The Eagle and the Hawk


Action / Drama / War

Rotten Tomatoes Critics - Certified Fresh 72%
Rotten Tomatoes Audience - Upright 72% · 250 ratings
IMDb Rating 7.0/10 10 1391 1.4K

Top cast

Cary Grant as Henry Crocker
Dennis O'Keefe as Flier
Carole Lombard as The Beautiful Lady
Fredric March as Jerry Young
720p.BLU 1080p.BLU
672.78 MB
English 2.0
23.976 fps
1 hr 13 min
Seeds 11
1.22 GB
English 2.0
23.976 fps
1 hr 13 min
Seeds 22

Movie Reviews

Reviewed by JHC3 8 / 10

A true gem, but not a happy film.

"The Eagle and the Hawk" follows the World War One exploits of three American volunteer airmen who are members of Britain's Royal Flying Corps (which was later to be renamed the Royal Air Force). After months of training, Jeremiah Young (March) and Mike Richards (Oakie) are transferred from England to an observer unit in France. The third airman, Henry Crocker (Grant), washes out and later becomes an aerial gunner.

The observer unit flies two-seat biplanes doing primarily reconnaissance work, but this does not stop Young from being a very successful pilot, downing two enemy aircraft on his first mission alone. His initial jubilation over this feat is crushed when he discovers that his observer has been killed. Though he continues to shoot down many German aircraft, he has the appalling luck of losing five observers in his first two months.

The film follows the career of this heroic pilot and his comrades, including Crocker who ultimately becomes his observer. As the weeks go by, Young becomes more and more guilt-ridden, not only over losing those who fly with him, but over the many young Germans he has slain.

"The Eagle and the Hawk" is a well-made, well-acted film with decent aerial footage and a wonderful, anguished performance by Fredric March. Though he might be overlooked, Forrester Harvey's character is rather thought-provoking. He plays an enlisted man who has the unenviable task of collecting the belongings of slain airmen for safekeeping. On Young's first day, he had to perform this task five times.

This film is truly a gem which presents a strong anti-war message, one which is particularly interesting considering the time it was made (1933 being the year that Hitler achieved power in Germany and the 1930s being the period of appeasement). Its ending has a pair of surprises which are well worth the price of admission. This is a film which is highly recommended for classic movie fans.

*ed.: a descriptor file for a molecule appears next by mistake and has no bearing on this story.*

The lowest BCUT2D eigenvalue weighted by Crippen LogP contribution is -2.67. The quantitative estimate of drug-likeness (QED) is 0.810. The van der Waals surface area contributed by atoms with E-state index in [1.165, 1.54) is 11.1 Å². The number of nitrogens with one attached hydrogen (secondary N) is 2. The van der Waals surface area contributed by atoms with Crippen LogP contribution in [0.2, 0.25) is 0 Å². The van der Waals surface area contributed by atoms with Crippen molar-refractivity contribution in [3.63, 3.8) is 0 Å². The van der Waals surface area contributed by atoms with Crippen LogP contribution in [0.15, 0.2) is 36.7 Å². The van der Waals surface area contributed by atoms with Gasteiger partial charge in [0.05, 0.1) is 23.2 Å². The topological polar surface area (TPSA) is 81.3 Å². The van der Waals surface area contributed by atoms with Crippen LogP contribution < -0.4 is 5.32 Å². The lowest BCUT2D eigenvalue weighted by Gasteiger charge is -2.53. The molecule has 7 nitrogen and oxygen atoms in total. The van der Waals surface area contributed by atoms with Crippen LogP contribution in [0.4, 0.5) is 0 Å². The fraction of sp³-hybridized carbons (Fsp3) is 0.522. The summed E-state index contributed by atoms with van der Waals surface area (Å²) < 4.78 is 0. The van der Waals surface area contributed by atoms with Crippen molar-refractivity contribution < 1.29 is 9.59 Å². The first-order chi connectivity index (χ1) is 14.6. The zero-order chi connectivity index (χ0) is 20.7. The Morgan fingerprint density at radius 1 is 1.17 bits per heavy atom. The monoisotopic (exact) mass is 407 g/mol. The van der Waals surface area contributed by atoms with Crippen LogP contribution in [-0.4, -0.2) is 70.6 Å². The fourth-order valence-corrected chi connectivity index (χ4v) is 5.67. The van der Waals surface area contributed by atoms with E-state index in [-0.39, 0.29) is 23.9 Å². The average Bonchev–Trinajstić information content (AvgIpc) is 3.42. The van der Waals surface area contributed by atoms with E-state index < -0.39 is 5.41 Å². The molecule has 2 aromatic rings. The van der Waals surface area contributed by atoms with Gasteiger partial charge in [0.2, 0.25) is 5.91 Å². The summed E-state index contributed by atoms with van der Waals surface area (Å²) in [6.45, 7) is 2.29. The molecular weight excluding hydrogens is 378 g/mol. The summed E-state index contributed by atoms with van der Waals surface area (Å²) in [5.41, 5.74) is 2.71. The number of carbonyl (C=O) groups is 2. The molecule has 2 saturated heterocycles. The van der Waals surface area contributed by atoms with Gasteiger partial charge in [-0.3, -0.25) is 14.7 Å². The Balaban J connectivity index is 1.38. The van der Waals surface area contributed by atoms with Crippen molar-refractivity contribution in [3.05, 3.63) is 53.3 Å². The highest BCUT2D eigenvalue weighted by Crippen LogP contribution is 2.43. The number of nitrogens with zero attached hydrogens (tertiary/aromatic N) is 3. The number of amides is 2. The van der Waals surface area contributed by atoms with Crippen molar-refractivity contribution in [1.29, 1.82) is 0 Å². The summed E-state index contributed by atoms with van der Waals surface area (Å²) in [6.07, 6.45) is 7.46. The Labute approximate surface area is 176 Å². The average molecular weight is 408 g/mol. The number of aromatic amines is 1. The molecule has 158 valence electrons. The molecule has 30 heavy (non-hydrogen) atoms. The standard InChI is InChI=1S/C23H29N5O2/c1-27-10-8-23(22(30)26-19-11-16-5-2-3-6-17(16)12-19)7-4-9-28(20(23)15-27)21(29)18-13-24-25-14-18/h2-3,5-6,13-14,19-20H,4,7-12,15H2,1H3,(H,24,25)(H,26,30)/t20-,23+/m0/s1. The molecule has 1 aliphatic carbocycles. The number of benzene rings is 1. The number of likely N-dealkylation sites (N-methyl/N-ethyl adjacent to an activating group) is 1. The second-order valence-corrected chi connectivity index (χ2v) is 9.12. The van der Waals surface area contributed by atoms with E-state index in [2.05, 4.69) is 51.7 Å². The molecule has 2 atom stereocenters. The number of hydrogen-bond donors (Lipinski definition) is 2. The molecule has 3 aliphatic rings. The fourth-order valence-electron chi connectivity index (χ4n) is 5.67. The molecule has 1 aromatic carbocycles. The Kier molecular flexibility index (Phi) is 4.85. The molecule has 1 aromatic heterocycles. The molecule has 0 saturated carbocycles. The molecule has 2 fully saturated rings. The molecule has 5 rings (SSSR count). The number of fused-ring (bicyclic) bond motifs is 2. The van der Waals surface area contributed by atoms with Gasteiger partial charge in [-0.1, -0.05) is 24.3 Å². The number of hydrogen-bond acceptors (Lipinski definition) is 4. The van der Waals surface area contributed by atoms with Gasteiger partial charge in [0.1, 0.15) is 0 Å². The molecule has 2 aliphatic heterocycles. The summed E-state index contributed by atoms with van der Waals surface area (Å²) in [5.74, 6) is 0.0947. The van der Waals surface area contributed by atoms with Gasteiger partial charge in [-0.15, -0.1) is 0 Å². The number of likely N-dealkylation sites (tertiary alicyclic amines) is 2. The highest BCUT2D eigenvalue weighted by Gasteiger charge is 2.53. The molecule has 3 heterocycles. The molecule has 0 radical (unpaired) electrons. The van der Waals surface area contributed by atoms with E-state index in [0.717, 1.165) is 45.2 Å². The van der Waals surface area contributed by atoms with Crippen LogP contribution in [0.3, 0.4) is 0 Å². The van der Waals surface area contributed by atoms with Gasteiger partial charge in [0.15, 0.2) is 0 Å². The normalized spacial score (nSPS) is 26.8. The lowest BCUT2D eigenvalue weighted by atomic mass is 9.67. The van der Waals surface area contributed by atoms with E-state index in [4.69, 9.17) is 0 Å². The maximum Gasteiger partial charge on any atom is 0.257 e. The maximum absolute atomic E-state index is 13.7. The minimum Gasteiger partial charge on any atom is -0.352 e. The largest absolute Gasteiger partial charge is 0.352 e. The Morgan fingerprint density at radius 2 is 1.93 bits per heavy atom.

Reviewed by allans-7 8 / 10

Powerful anti war movie

Powerful anti war movie - the scenes with Frederic March in particular and Cary Grant are quite intense and grim, but there is some relief to counter balance this aspect of the movie in the characters played by Jack Oakie (comic) and Carole Lombard (sympathy).

As another person has noted this was really directed by Mitchell Leisen. who is credited as assistant director. This was his second movie (after Tonight is Ours, also with March in it) and he does a fine job. It shows what a versatile director he was, considering he made him his name later with romance / comedy type movies like Midnight.

It was done pre code but re-released in 1939 with some editing that apparently lessens its impact (I have only seen the edited version). These are referred to in the book Mitchell Leisen Hollywood Director. The scenes with Carole Lombard are longer and imply a sexual relationship afterwards. Cary Grant survives the war but is a broken man.

Would love to see the original (please let me know if anyone has it). If the edited parts are still available this movie would warrant a restoration to its original vision. A DVD release along these lines would be most welcome.

Reviewed by robb_772 8 / 10

Vastly underrated WWI drama

Criminally underrated war picture details the adventures of a group of WWI volunteer pilots whose excitement turns to anguish and despair when they are confronted with the reality of combat. Director Stuart Walker helms this unabashedly grim WWI drama with tact and honesty, featuring some above average aerial footage and an unflinchingly blatant anti-war message that is still quite surprising and daring for a depression-era studio film. The acting is uniformly excellent, with Fredric March delivering a marvelously conflicted turn in the lead, and Cary Grant is convincingly cast against type as a hot-headed, violent brute. Perhaps a bit too a head of it's time when originally released, THE EAGLE AND THE HAWK is a terrific film that is ripe for rediscovery.

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